White Americans have long compared blacks to monkeys. It did not start with the New York Post cartoon last week but goes back hundreds of years. In fact even scientists once assumed that blacks were half way between monkeys and white people.
Even in the case of the Obamas it did not start with that cartoon. In May 2008 Curious George T-shirts came out showing a monkey eating a banana with the words “Obama in ’08” under it. On the Internet there are pictures comparing Michelle Obama to a monkey.
But so what? George Bush was also compared to a monkey and he is white. He was called the Simpering Chimp. There was even a website about it with pictures of Bush next to pictures of chimpanzees to show how much they look alike.
And anyway, these are just pictures meant for a few laughs. No one takes them seriously. Right?
That is what UCLA professor Dr Phillip Atiba Goff was wondering. Do white people deep down think of black people as monkeys? And even if they do, does it make any difference to black people or is it harmless?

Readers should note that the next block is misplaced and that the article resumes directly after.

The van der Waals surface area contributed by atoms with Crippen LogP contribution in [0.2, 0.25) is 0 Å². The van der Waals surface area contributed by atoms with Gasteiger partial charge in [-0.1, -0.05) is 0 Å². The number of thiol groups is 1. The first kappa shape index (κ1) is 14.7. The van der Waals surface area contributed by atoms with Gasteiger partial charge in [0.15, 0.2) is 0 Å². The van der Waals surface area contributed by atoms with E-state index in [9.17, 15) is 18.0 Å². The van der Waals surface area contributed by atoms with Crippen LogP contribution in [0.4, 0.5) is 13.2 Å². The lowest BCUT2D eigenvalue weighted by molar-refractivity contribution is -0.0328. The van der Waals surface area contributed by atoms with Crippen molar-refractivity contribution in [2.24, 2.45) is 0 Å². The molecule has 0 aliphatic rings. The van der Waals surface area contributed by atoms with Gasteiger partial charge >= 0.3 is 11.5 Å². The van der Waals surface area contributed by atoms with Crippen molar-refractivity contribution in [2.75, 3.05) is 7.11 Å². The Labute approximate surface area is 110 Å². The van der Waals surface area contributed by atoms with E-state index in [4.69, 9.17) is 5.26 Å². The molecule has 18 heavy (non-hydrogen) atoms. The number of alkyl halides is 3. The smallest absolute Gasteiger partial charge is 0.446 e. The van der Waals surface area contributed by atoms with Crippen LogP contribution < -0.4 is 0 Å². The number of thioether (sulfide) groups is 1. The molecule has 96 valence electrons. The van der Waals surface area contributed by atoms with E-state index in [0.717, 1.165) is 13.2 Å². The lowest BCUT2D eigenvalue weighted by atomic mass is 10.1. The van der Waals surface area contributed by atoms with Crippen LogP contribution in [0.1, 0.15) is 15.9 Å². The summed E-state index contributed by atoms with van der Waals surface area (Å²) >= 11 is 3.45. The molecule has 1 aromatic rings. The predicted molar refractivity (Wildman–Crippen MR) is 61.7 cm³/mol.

What he found shocked and saddened him. He thought white people do have this general idea of blacks as being kind of like monkeys, but he had no idea how deep-seated it was.
He found that when white people think of black people they tend to think of monkeys – and when they think of monkeys they tend to think of black people. And, even worse, it makes violence against them by the police more acceptable.
This was true even for those who grew up after Jim Crow and for those who said they did not know that blacks have been compared to monkeys in the past.
In his test he showed his subjects pictures of white people and black people and then pictures of monkeys and wild cats that were hard to make out. He found that people who had just seen a picture of a black person could make out the monkey pictures better. That did not work with pictures of white people and monkeys or anyone with wild cats.
He also found out that when subjects were made to think of monkeys and then shown police violence against a black person they found it more acceptable. That was not true for violence against whites.
He also looked at news reports from 1979 to 1999 of court cases in Philadelphia where the person on trial could be sentenced to death. He found that the more news reports used expressions like “urban jungle” and “aping the suspect’s behaviour”, the more likely the person would be sentenced to death – but only if he was black. If he was white then such language did not seem to matter.
Dr Goff is working with police departments across America to look at their records and training to see if their training can be changed to make unnecessary violence against blacks less common, thereby saving lives and, at the same time, making their own policing better.